Another take on Mocking HttpContext.Current away

Static classes and methods are a pain to unit test

Back in days of WebForms, HttpContext was the one object to rule them all. It’s got session state, request and response, cache, errors, server variables and so much more for developers to inspect and play with. HttpContext.Current was by far the easiest way to tap into all of this. But guess what? Static member invocation does not make mocking it out easy.

MVC controllers are much more unit-test friendly

Although technically HttpContext hasn’t gone anywhere with the coming of MVC, it’s been neatly wrapped into a HttpContextWrapper and exposed as controller instance .Context property. Just mock it out and everything will be fine.

End of story? Well may be

If you wanted to completely abstract from all HTTP specifics and happen to not need and utility methods that come with it – you’re sweet.
If, however, for some reason you feel like relying on some utility methods to reduce amount of non-productive mocking, try this trick:
[cc_csharp]public class MockHttpContext : IDisposable
{
public HttpContext Current { get; set; }
private AppDomain CurrentDomain { get; }

public MockHttpContext(string url, string query = null, IPrincipal principal = null)
{
CurrentDomain = Thread.GetDomain();
var path = CurrentDomain.BaseDirectory;
var virtualDir = “/”;

CurrentDomain.SetData(“.appDomain”, “*”);
CurrentDomain.SetData(“.appPath”, path);
CurrentDomain.SetData(“.appId”, “testId”);
CurrentDomain.SetData(“.appVPath”, virtualDir);
CurrentDomain.SetData(“.hostingVirtualPath”, virtualDir);
CurrentDomain.SetData(“.hostingInstallDir”, HttpRuntime.AspInstallDirectory);
CurrentDomain.SetData(“.domainId”, CurrentDomain.Id);

// User is logged out by default
principal = principal ?? new GenericPrincipal(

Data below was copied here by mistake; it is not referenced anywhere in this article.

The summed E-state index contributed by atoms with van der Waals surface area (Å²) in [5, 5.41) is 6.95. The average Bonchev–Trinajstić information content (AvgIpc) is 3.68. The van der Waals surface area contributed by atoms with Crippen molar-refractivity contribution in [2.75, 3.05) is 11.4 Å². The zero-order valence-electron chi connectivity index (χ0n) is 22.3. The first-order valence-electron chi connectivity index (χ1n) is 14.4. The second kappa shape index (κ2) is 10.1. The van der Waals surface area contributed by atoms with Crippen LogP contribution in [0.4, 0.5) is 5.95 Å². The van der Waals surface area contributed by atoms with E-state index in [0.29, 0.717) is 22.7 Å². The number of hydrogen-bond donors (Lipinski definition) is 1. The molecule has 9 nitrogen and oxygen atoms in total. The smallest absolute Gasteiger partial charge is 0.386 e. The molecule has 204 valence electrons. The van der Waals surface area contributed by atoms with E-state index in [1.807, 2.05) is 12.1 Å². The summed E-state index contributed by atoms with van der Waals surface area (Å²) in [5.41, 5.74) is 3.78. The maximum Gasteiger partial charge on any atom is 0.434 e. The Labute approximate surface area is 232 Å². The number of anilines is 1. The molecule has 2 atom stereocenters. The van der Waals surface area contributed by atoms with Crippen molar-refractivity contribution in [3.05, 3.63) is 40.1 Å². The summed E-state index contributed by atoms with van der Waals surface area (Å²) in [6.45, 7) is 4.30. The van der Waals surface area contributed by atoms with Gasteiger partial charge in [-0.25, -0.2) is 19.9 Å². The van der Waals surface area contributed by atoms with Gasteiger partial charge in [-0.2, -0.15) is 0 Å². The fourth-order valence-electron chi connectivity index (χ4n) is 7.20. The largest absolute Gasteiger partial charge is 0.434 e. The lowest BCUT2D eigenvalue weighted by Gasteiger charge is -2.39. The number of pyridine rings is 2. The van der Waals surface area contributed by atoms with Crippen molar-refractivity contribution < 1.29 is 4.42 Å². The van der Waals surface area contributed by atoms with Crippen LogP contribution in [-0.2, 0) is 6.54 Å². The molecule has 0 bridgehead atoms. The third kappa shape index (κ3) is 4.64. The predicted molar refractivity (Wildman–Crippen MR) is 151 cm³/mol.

new GenericIdentity(string.Empty),
new string[0] );

Current = new HttpContext(
new HttpRequest(“”, url, query),
new HttpResponse(new StringWriter())
)
{
User = principal
};
HttpContext.Current = Current;
}

public void Dispose()
{
//clean up
HttpContext.Current = null;
}
}[/cc_csharp] First it looks very similar to this implementation taken from SO (well, this is where it’s been taken off to begin with). But then what’s up with all these CurrentDomain.SetData calls? This allows us to mock paths and transition between relative and absolute urls as if we were hosted somewhere.
Consider the code:
[cc_csharp]public static string ToAbsoluteUrl(this string relativeUrl)
{
if (string.IsNullOrEmpty(relativeUrl)) return relativeUrl;
if (HttpContext.Current == null) return relativeUrl;

if (relativeUrl.StartsWith(“/”)) relativeUrl = relativeUrl.Insert(0, “~”);
if (!relativeUrl.StartsWith(“~/”)) relativeUrl = relativeUrl.Insert(0, “~/”);

var url = HttpContext.Current.Request.Url;
var port = !url.IsDefaultPort ? “:” + url.Port : string.Empty;

return $”{url.Scheme}://{url.Host}{port}{VirtualPathUtility.ToAbsolute(relativeUrl)}”;// and this is where the magic happens. Now static invocation of VirtualPathUtility does not fail with NullReferenceException anymore!
}[/cc_csharp] The code outside makes afew assumptions regarding the environment being mocked, but it should be a trivial task to introduce more parameters/settings and mock everything away.